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Fish farming is one of the most intensive forms of animal agriculture. As many as 40,000 fish may be crammed into a cage, with each fish given the equivalent of half a bathtub of water in which to spend its life. The wild salmon migrates thousands of miles, but the caged fish goes nowhere. Instead of streaking through the ocean or leaping up rocky streams, farmed salmon spend 3 years circling lazily in pens, fattening up on pellets of salmon chow. For that rich pink hue fish are given a steady diet of synthetic pigment. Without it, the flesh of these salmon would be an unappetizing, pale gray.

Begun in Norway in the late 60ís, salmon farming has spread rapidly to cold-water inlets around the globe. Worried about the environmental toll, British Columbia imposed a ban in 1995 on any new farms. The industry responded by stuffing on average, twice as many fish into each farm. Today farms typically put 50,000 to 90,000 fish in a pen 100 feet by 100 feet. A single farm can grow 400,000 fish. Some raise a million or more. The moratorium on new farms was lifted in September 2002 under pressure from the industry. As a result, 10 to15 farms are expected to open each year over the next decade.

Many farms are using sturdier nets to stop fish from escaping and to keep intruding sea lions out. The sea lions are shot if they penetrate the perimeter.  Intensive man-made shrimp farms have been equally staggering. In Ecuador for example, 500,000 acres have been given over to shrimp farms with 80 percent of the shrimp exported, more than half going to the United States. The costs of this growth include coastal pollution, displacement of local people from their land, and the clearing of large tracts of coastal mangrove forests.

The ecological destruction caused by fish farming, particularly of shrimp is so great that a report published in 2000 by New Internationalist compared the environmental destruction caused by fish farming to that caused by replacing tropical forests with cattle ranches. Independent studies conducted in Canada, Scotland and the United States found that farmed fish contained much higher levels of pollutants, including ten times more PCBs and cancer causing toxins than wild fish. Fish wastes and uneaten feed smother the sea floor beneath these farms, generating bacteria that consume oxygen vital to shellfish and other bottom-dwelling sea creatures.

Disease and parasites run rampant in densely packed fish farms.  Deadly sea lice infestation are common. Pesticides are fed to the fish and toxic copper sulphate is used to kill algae that build up on the nets. Antibiotics have created resistant strains of disease that infect both wild and domesticated fish.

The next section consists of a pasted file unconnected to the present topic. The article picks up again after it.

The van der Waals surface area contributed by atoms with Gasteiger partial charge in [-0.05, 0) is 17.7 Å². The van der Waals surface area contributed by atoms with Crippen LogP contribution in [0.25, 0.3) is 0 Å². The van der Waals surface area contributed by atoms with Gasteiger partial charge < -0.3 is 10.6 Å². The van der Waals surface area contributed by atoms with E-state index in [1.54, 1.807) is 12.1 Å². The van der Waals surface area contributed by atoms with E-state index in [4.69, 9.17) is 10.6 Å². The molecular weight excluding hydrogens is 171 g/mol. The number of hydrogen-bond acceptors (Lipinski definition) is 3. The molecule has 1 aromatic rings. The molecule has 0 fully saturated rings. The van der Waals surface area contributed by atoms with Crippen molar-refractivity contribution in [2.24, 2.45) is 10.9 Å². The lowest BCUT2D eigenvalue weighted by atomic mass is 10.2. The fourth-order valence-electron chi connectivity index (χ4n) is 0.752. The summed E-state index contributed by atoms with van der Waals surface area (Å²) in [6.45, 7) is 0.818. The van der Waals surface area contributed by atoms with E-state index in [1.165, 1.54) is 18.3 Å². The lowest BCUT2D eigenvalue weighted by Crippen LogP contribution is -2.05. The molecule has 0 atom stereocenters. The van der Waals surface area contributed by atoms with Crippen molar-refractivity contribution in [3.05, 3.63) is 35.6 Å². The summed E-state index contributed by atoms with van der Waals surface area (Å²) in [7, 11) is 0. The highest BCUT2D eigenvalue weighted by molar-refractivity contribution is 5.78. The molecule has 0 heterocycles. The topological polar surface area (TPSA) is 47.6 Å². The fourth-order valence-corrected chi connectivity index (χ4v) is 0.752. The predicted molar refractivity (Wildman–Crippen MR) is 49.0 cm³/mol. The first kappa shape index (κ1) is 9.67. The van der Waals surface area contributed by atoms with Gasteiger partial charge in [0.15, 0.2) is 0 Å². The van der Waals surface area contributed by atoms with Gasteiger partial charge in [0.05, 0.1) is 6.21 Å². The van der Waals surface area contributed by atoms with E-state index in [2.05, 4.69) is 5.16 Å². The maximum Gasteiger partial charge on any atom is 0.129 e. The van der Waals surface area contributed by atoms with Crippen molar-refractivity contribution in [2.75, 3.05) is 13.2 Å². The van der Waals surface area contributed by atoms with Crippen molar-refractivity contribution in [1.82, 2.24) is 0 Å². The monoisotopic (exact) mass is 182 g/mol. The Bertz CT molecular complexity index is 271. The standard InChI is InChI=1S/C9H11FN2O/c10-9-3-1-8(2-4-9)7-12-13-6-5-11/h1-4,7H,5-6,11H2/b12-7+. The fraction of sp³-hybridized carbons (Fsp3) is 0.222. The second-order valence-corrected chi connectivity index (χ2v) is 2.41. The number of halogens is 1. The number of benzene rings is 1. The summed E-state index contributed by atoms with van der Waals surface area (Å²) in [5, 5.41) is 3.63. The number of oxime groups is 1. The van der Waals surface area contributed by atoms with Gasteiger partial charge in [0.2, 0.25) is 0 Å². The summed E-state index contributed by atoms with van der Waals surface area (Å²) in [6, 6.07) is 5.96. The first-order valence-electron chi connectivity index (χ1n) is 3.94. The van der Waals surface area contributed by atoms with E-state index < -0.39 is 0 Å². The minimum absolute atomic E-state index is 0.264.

Of all the concerns, the biggest turns out to be a problem fish farms were supposed to alleviate the depletion of marine life from over fishing. The fish farms contribute to the problem because the captive salmon must be fed. It takes about 2.4 pounds of wild fish to produce one pound of farmed salmon, according to Rosamond L. Naylor, an agricultural economist at Stanfordís Center for Environmental Science and Policy. That means grinding up a lot of sardines, anchovies, mackerel, herring and other fish to produce the oil and meal compressed into pellets of salmon chow.

Fish Farming is not taking the strain off wild fisheries. On the contrary, it is a practice that unsustainable. About 1 million salmon which are favored by farmers because they grow fast and can be packed in tight quarters have escaped through holes in nets in the Pacific Northwest. Biologists fear these invaders will out-compete Pacific salmon and trout for food and territory, hastening the demise of the native fish. An Atlantic salmon takeover could knock natureís balance out of whack and turn a healthy diverse habitat into one dominated by a single invasive species. Preserving diversity is essential because multiple species of salmon have a better chance of surviving than just one.

The prospect of genetically modified salmon that can grow six times faster than normal fish has heightened anxiety. Critics fear that these "frankenfish" will escape and pose an even greater danger to native species than the Atlantic salmon. Also worrisome to vegetarians and non-vegetarians alike is the experimentation involving splicing fish genes with tomatoes and other plant-based foods.

Meanwhile, 22 million tons of wild fish were used by the livestock industry for pig and cow feed in 1997. That is a figure greater than the combined weight of the entire human population of the United States.

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